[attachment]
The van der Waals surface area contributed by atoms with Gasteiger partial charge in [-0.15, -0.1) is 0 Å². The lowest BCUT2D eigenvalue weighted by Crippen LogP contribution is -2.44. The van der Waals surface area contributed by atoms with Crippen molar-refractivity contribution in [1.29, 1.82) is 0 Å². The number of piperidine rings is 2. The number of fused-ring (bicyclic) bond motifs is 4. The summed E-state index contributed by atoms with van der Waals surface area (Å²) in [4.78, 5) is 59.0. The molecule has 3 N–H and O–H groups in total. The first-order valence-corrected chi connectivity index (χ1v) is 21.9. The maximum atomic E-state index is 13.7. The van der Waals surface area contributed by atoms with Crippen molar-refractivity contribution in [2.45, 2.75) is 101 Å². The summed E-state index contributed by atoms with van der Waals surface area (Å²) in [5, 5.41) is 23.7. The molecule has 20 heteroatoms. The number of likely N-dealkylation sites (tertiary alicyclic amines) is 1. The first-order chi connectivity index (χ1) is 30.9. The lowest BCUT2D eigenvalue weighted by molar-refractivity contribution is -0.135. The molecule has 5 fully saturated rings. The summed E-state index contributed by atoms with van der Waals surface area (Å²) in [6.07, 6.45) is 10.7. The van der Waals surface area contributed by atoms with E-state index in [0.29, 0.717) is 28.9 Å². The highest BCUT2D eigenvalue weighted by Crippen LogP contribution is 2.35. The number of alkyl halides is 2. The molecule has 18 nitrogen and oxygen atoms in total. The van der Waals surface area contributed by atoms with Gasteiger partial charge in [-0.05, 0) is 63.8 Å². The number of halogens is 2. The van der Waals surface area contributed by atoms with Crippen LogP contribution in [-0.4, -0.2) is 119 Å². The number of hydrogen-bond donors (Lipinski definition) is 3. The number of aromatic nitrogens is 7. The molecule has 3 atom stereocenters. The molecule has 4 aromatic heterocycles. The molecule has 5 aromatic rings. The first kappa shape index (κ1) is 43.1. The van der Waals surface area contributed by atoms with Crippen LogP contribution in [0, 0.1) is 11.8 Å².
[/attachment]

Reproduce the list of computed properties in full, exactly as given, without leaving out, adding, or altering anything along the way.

The van der Waals surface area contributed by atoms with Gasteiger partial charge in [-0.15, -0.1) is 0 Å². The lowest BCUT2D eigenvalue weighted by Crippen LogP contribution is -2.44. The van der Waals surface area contributed by atoms with Crippen molar-refractivity contribution in [1.29, 1.82) is 0 Å². The number of piperidine rings is 2. The number of fused-ring (bicyclic) bond motifs is 4. The summed E-state index contributed by atoms with van der Waals surface area (Å²) in [4.78, 5) is 59.0. The molecule has 3 N–H and O–H groups in total. The first-order valence-corrected chi connectivity index (χ1v) is 21.9. The maximum atomic E-state index is 13.7. The van der Waals surface area contributed by atoms with Crippen molar-refractivity contribution in [2.45, 2.75) is 101 Å². The summed E-state index contributed by atoms with van der Waals surface area (Å²) in [5, 5.41) is 23.7. The molecule has 20 heteroatoms. The number of likely N-dealkylation sites (tertiary alicyclic amines) is 1. The first-order chi connectivity index (χ1) is 30.9. The lowest BCUT2D eigenvalue weighted by molar-refractivity contribution is -0.135. The molecule has 5 fully saturated rings. The summed E-state index contributed by atoms with van der Waals surface area (Å²) in [6.07, 6.45) is 10.7. The van der Waals surface area contributed by atoms with E-state index in [0.29, 0.717) is 28.9 Å². The highest BCUT2D eigenvalue weighted by Crippen LogP contribution is 2.35. The number of alkyl halides is 2. The molecule has 18 nitrogen and oxygen atoms in total. The van der Waals surface area contributed by atoms with Gasteiger partial charge in [-0.05, 0) is 63.8 Å². The number of halogens is 2. The van der Waals surface area contributed by atoms with Crippen LogP contribution in [-0.4, -0.2) is 119 Å². The number of hydrogen-bond donors (Lipinski definition) is 3. The number of aromatic nitrogens is 7. The molecule has 3 atom stereocenters. The molecule has 4 aromatic heterocycles. The molecule has 5 aromatic rings. The first kappa shape index (κ1) is 43.1. The van der Waals surface area contributed by atoms with Crippen LogP contribution in [0, 0.1) is 11.8 Å².